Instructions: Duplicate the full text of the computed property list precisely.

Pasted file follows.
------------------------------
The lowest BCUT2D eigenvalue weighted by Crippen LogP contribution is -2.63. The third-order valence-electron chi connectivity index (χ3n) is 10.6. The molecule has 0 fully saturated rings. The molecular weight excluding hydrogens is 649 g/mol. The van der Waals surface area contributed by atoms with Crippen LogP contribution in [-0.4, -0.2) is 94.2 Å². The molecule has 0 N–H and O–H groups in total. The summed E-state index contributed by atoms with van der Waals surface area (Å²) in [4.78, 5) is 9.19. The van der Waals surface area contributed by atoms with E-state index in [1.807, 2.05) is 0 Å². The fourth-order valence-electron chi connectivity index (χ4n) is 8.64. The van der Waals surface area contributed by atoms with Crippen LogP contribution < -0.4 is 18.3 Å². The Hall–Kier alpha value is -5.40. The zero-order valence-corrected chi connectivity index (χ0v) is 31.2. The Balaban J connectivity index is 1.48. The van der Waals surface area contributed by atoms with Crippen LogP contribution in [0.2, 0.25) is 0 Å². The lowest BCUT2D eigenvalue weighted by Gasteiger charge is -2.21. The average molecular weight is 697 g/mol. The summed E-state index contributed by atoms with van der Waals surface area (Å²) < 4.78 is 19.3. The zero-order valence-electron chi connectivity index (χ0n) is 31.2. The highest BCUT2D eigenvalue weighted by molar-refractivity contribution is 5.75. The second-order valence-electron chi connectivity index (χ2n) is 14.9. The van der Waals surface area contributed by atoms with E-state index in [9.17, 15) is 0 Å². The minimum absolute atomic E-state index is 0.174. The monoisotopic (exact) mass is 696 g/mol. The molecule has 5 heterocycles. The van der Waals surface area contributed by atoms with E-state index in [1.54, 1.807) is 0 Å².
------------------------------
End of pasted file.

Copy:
The lowest BCUT2D eigenvalue weighted by Crippen LogP contribution is -2.63. The third-order valence-electron chi connectivity index (χ3n) is 10.6. The molecule has 0 fully saturated rings. The molecular weight excluding hydrogens is 649 g/mol. The van der Waals surface area contributed by atoms with Crippen LogP contribution in [-0.4, -0.2) is 94.2 Å². The molecule has 0 N–H and O–H groups in total. The summed E-state index contributed by atoms with van der Waals surface area (Å²) in [4.78, 5) is 9.19. The van der Waals surface area contributed by atoms with E-state index in [1.807, 2.05) is 0 Å². The fourth-order valence-electron chi connectivity index (χ4n) is 8.64. The van der Waals surface area contributed by atoms with Crippen LogP contribution < -0.4 is 18.3 Å². The Hall–Kier alpha value is -5.40. The zero-order valence-corrected chi connectivity index (χ0v) is 31.2. The Balaban J connectivity index is 1.48. The van der Waals surface area contributed by atoms with Crippen LogP contribution in [0.2, 0.25) is 0 Å². The lowest BCUT2D eigenvalue weighted by Gasteiger charge is -2.21. The average molecular weight is 697 g/mol. The summed E-state index contributed by atoms with van der Waals surface area (Å²) < 4.78 is 19.3. The zero-order valence-electron chi connectivity index (χ0n) is 31.2. The highest BCUT2D eigenvalue weighted by molar-refractivity contribution is 5.75. The second-order valence-electron chi connectivity index (χ2n) is 14.9. The van der Waals surface area contributed by atoms with E-state index in [9.17, 15) is 0 Å². The minimum absolute atomic E-state index is 0.174. The monoisotopic (exact) mass is 696 g/mol. The molecule has 5 heterocycles. The van der Waals surface area contributed by atoms with E-state index in [1.54, 1.807) is 0 Å².